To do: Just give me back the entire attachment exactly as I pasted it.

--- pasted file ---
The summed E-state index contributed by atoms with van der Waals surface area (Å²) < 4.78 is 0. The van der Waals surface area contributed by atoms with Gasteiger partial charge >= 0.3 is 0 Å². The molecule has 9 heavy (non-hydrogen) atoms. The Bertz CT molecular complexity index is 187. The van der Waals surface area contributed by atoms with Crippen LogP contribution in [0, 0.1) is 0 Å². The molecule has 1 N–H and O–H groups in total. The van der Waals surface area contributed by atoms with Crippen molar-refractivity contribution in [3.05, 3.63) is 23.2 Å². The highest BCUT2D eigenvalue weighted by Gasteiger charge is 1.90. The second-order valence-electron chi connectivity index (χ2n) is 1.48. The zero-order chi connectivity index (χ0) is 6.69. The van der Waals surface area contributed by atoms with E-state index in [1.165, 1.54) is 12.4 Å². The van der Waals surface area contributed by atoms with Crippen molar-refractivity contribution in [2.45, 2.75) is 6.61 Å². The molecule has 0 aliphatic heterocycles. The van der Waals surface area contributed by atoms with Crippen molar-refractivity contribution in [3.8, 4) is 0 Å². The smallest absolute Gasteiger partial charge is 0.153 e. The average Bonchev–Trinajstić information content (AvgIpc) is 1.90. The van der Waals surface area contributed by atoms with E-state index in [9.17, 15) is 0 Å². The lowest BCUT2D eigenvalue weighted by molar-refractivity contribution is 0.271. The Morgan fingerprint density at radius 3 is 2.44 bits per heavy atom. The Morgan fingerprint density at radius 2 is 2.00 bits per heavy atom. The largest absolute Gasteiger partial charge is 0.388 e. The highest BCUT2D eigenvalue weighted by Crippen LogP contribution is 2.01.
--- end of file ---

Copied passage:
The summed E-state index contributed by atoms with van der Waals surface area (Å²) < 4.78 is 0. The van der Waals surface area contributed by atoms with Gasteiger partial charge >= 0.3 is 0 Å². The molecule has 9 heavy (non-hydrogen) atoms. The Bertz CT molecular complexity index is 187. The van der Waals surface area contributed by atoms with Crippen LogP contribution in [0, 0.1) is 0 Å². The molecule has 1 N–H and O–H groups in total. The van der Waals surface area contributed by atoms with Crippen molar-refractivity contribution in [3.05, 3.63) is 23.2 Å². The highest BCUT2D eigenvalue weighted by Gasteiger charge is 1.90. The second-order valence-electron chi connectivity index (χ2n) is 1.48. The zero-order chi connectivity index (χ0) is 6.69. The van der Waals surface area contributed by atoms with E-state index in [1.165, 1.54) is 12.4 Å². The van der Waals surface area contributed by atoms with Crippen molar-refractivity contribution in [2.45, 2.75) is 6.61 Å². The molecule has 0 aliphatic heterocycles. The van der Waals surface area contributed by atoms with Crippen molar-refractivity contribution in [3.8, 4) is 0 Å². The smallest absolute Gasteiger partial charge is 0.153 e. The average Bonchev–Trinajstić information content (AvgIpc) is 1.90. The van der Waals surface area contributed by atoms with E-state index in [9.17, 15) is 0 Å². The lowest BCUT2D eigenvalue weighted by molar-refractivity contribution is 0.271. The Morgan fingerprint density at radius 3 is 2.44 bits per heavy atom. The Morgan fingerprint density at radius 2 is 2.00 bits per heavy atom. The largest absolute Gasteiger partial charge is 0.388 e. The highest BCUT2D eigenvalue weighted by Crippen LogP contribution is 2.01.